MIAMI - Some South Florida lawmakers are calling for the Florida Department of Transportation to make immediate changes to the Interstate 95 express lanes in Miami-Dade County, including removing the plastic poles.
"You have to take the poles out," state Sen. Miguel Diaz de la Portilla, R-Miami, said. "I think the flexible poles create a dangerous condition. They create a false sense of security, and they just don't work."
State lawmakers are taking action after a recent Local 10 News investigation that exposed flaws in the express lanes.
Florida Highway Patrol troopers said they can't do their jobs.
The plastic poles that separate express lanes from general purpose lanes do nothing to stop dangerous "lane diving."
"This is one of those cases where immediate change needs to happen," state Rep. Jose Felix Diaz, R-Miami, who is also head of the Miami-Dade County Legislative Delegation, said.
The latest fatality on the I-95 express lanes in Miami-Dade County happened earlier this month. Aledys Llorens, 28, of Hialeah, was on his motorcycle in the express lanes when a driver caught in traffic cut between the plastic poles into his path. His body was thrown over the wall into the southbound lanes.
"How much loss does it take before you fix something that needs to be fixed?" Trooper Bill Smith said. "Does it take one life? Ten lives? Twenty lives? The life of a police officer or trooper? What does it take to address the problem?"
Smith has been a trooper for 32 years and is president of the Police Benevolent Association's FHP chapter.
Records show troopers have been called to more than 12,000 crashes in the express lanes in Miami-Dade County in the past three years.
When the FDOT added express lanes, it shrunk the shoulder, leaving no room for troopers to pull someone over and no room for drivers to change a tire.
"Making a traffic stop out here, for me and for every other officer, in my opinion, it's dangerous," Trooper Joe Sanchez said.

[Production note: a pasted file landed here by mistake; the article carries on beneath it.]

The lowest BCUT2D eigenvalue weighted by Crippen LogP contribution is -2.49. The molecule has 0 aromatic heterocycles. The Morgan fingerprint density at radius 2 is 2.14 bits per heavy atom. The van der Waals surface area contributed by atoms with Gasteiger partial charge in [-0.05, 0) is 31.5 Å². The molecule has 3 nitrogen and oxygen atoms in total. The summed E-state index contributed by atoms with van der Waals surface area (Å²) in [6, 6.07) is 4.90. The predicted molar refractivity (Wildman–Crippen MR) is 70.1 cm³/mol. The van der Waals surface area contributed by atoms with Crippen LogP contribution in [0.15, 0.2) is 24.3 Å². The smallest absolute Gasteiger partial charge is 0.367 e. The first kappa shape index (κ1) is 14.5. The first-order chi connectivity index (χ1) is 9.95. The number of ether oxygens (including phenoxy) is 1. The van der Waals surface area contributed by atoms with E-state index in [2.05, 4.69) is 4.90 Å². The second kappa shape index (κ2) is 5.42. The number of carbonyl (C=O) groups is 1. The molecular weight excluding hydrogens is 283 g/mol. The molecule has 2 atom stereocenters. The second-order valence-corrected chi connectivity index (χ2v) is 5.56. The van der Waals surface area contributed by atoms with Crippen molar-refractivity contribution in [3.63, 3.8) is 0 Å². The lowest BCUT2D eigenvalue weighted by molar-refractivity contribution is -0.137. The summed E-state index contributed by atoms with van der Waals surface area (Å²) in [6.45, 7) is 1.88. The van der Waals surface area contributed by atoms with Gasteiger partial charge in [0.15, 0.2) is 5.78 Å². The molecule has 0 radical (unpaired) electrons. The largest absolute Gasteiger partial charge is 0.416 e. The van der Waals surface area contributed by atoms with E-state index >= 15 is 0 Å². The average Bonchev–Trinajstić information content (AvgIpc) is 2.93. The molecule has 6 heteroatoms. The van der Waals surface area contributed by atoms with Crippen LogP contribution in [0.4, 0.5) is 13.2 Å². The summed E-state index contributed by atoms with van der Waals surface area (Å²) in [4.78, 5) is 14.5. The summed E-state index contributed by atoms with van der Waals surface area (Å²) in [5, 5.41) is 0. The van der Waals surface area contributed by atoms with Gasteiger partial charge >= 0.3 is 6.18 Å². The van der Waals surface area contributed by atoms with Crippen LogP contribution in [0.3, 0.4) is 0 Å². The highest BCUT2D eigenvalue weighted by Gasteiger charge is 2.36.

Sanchez said he has, at times, been forced to stand in traffic after stopping someone in the express lanes.
Smith believes there's a good reason no one is putting the pedal to the metal for a fix.
"It's unfortunately about the almighty dollar," Smith said.
According to the latest monthly operations report available, the express lanes in Miami-Dade County generated $2.6 million in February. That brings the total generated by express lanes to $130 million.
State Rep. Barbara Watson, D-Miami Gardens, was told by the FDOT that a two-year study needs to be done before any changes are made. After that, she said, plans would need to be drawn up and approved.
"That could take from seven to 10 years," she said. "I don't see it being acceptable."
Diaz de la Portilla said something needs to be done sooner rather than later.
Many believe nothing will change because the FDOT is making too much money charging people to use the express lanes.
"It's not money that they need," Diaz said. "If people are in harm's way because of this, that money can be thrown away and we can continue with the money we are pumping in the system already."
Diaz said the FDOT's budget for road improvements for 2016-17 is $10 billion, and the money generated in the express lanes is a small blip.
"We will continue to pressure them to move as quickly as possible," Diaz said. "Clearly, it is an unacceptable situation as it now."
The FDOT sees things differently.
"They are working well," FDOT spokeswoman Tish Burgher said. "The goal is to get people to drive 45 mph, and we are achieving that goal."
Burgher said there are no plans to remove the poles.
"If people obey the law and drive the speed limit, it is perfectly safe," she said.
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